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The Colossi of Memnon - A Must-See Attraction in Luxor
Are you heading to Luxor? Is the Colossi of Memnon on your list of things to see in Luxor?
Don’t miss it! The Colossi of Memnon is one of the attractions you have to see in Luxor.
Check out these pictures and see why I loved it.
What Are the Colossi of Memnon
The Colossi of Memnon are a pair of giant statues made out of quartzite sandstone. Each statue stands about 18 meters high (65 feet) and depicts Pharaoh Amenhotep III.
Amenhotep III is seated with his hands resting on his knees. He gazes towards the River Nile.
Next to the legs of the northern statue, a smaller figure of Amenhotep III’s mother Mutemwiya stands. While by the legs of the southern statue, stands the figure of his wife Tiy, as well as one of his daughters is depicted.
On the side panels of the throne, the Nile god Hapy is depicted tying together the papyrus plant and the sedge plant representing the union of Upper and Lower Egypt.
Where Are the Colossi of Memnon Located
The Colossi of Memnon stand on the West Bank on the River Nile in Luxor.
Image Source: Map data @2020 ORION-ME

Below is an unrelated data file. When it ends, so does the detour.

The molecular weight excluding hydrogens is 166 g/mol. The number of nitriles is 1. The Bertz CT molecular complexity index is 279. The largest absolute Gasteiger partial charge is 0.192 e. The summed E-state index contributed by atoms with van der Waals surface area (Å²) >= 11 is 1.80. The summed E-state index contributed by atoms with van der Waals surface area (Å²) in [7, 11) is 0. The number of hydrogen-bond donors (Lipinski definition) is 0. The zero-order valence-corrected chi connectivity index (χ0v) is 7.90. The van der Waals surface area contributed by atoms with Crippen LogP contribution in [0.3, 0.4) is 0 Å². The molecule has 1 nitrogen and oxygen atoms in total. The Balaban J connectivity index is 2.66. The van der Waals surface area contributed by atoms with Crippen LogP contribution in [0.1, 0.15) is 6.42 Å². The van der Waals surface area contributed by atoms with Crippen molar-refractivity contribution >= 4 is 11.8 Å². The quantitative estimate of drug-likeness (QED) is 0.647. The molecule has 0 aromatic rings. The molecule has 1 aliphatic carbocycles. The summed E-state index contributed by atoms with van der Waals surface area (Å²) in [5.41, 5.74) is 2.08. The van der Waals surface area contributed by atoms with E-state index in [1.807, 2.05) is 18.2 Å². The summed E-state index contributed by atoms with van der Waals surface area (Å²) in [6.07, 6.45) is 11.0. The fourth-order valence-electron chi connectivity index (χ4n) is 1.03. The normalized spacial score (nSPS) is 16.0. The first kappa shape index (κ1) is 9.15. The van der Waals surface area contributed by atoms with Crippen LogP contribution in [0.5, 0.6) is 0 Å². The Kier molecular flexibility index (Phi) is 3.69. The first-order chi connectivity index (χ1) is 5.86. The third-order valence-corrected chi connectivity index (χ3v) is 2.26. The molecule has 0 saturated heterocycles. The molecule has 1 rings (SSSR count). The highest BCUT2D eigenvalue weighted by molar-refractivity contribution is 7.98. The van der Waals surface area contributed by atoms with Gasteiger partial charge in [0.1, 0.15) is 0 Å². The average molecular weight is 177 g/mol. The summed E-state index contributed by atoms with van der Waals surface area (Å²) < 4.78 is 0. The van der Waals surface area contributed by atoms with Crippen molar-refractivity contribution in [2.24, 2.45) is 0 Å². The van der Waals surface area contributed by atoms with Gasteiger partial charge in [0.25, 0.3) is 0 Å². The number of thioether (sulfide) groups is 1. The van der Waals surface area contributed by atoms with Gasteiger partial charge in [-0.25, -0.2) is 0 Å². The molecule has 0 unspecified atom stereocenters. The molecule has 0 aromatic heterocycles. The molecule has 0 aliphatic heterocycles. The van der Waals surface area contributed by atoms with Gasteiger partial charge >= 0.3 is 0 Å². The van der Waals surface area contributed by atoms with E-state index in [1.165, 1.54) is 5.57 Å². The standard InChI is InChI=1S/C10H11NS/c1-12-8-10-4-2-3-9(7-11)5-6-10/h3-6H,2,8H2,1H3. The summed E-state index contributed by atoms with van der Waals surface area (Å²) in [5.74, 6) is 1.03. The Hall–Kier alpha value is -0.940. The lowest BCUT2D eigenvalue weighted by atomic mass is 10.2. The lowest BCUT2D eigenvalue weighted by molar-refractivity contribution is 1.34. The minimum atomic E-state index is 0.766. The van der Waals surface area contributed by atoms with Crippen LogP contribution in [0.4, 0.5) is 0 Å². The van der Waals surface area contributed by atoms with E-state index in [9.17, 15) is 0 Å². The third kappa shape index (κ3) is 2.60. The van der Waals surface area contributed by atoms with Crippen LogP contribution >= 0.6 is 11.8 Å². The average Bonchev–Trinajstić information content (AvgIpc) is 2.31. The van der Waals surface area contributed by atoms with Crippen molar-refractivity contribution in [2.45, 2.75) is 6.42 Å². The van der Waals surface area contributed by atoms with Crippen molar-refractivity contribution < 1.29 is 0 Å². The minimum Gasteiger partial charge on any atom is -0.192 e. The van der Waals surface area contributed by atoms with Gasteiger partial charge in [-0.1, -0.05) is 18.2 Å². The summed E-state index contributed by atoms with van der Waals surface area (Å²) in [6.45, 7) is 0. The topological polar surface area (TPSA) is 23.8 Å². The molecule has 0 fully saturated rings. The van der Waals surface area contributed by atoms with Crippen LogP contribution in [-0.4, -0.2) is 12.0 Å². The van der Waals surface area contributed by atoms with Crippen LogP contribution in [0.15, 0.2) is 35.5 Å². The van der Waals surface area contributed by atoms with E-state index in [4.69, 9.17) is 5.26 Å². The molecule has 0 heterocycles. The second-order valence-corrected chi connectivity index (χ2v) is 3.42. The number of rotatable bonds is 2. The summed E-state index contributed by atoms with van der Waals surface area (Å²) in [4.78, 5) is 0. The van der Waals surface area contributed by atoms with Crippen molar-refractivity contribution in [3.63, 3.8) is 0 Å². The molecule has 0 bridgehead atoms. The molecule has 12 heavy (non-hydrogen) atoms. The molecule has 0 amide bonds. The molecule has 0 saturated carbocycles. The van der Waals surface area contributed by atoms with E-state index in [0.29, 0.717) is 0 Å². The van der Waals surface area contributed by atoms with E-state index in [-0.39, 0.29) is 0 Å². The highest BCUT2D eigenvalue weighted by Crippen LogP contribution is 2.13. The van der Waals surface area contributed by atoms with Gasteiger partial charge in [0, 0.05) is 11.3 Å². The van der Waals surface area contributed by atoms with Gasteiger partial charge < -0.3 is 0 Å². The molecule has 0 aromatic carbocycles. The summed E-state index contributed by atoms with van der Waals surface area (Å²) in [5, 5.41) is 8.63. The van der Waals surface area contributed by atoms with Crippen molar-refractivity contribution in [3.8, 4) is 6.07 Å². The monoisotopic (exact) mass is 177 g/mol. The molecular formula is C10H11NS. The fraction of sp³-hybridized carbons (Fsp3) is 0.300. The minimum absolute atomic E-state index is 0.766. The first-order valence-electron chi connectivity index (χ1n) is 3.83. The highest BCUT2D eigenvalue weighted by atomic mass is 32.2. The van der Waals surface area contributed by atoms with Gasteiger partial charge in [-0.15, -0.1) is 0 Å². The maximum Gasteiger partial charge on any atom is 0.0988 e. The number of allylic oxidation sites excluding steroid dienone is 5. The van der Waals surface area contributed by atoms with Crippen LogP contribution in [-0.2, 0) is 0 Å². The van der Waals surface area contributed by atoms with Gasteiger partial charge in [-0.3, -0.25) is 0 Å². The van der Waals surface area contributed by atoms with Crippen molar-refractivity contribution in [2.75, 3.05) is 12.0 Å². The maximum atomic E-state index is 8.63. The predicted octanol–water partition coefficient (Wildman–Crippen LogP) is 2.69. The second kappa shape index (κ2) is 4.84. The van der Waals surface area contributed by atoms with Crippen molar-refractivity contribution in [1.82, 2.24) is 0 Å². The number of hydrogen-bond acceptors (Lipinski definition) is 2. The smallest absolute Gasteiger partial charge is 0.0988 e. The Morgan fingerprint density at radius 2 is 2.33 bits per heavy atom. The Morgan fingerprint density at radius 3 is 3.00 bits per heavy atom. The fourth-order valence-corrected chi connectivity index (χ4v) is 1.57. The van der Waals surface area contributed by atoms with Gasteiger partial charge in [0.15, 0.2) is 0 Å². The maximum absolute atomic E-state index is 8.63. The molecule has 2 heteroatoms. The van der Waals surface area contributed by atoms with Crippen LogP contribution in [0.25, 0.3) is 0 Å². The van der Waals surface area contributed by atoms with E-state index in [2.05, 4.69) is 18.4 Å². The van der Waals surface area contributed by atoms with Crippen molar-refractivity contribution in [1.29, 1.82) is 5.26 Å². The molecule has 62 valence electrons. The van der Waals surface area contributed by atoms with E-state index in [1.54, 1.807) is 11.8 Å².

Who Built the Colossi of Memnon
The Colossi of Memnon were built during the reign of Amenhotep III, a pharaoh of the 18th Dynasty (the New Kingdom), during the 14th century BC.
Although they look as if they are standing randomly in the middle of nowhere, they actually used to guard the entrance of the first pylon of the Mortuary Temple of Amenhotep III.
The Mortuary Temple of Amenhotep III was one of the largest temples built in Egypt.
The Construction of the Mortuary Temple of Amenhotep III
Amenhotep III built on a grand scale.
The mortuary temple, constructed not far from his tomb, was the grandest of all mortuary temple complexes built in Egypt. It originally included three massive mud-brick pylons, or gates, aligned on a single axis, and a long connecting corridor leading to an immense, open solar courtyard, a roofed hall, a sanctuary, and sacred altars.
The temple contained hundreds of freestanding statues, sphinxes, and massive steles—tombstone-like slabs of stone, once carved with descriptions of Amenhotep III’s building achievements.
The temple complex was enormous. It measured 328 feet (100 meters) wide by 1,968 feet (600 meters) in length, longer than five American football fields placed end to end.